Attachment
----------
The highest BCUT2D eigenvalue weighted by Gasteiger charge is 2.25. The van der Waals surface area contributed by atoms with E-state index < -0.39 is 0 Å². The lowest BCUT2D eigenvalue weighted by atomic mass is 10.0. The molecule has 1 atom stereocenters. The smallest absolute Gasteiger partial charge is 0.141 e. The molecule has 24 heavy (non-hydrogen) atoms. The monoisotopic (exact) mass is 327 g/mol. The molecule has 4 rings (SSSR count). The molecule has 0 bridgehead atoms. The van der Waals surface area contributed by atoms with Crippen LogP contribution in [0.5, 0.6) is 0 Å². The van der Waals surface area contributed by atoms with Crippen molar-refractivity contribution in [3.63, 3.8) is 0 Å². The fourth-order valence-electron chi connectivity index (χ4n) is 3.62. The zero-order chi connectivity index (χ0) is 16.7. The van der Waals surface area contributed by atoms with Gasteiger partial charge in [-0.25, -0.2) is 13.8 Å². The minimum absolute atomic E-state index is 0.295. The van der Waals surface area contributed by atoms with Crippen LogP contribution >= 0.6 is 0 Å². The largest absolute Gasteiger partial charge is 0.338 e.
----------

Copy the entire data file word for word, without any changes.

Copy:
The highest BCUT2D eigenvalue weighted by Gasteiger charge is 2.25. The van der Waals surface area contributed by atoms with E-state index < -0.39 is 0 Å². The lowest BCUT2D eigenvalue weighted by atomic mass is 10.0. The molecule has 1 atom stereocenters. The smallest absolute Gasteiger partial charge is 0.141 e. The molecule has 24 heavy (non-hydrogen) atoms. The monoisotopic (exact) mass is 327 g/mol. The molecule has 4 rings (SSSR count). The molecule has 0 bridgehead atoms. The van der Waals surface area contributed by atoms with Crippen LogP contribution in [0.5, 0.6) is 0 Å². The van der Waals surface area contributed by atoms with Crippen molar-refractivity contribution in [3.63, 3.8) is 0 Å². The fourth-order valence-electron chi connectivity index (χ4n) is 3.62. The zero-order chi connectivity index (χ0) is 16.7. The van der Waals surface area contributed by atoms with Gasteiger partial charge in [-0.25, -0.2) is 13.8 Å². The minimum absolute atomic E-state index is 0.295. The van der Waals surface area contributed by atoms with Crippen LogP contribution >= 0.6 is 0 Å². The largest absolute Gasteiger partial charge is 0.338 e.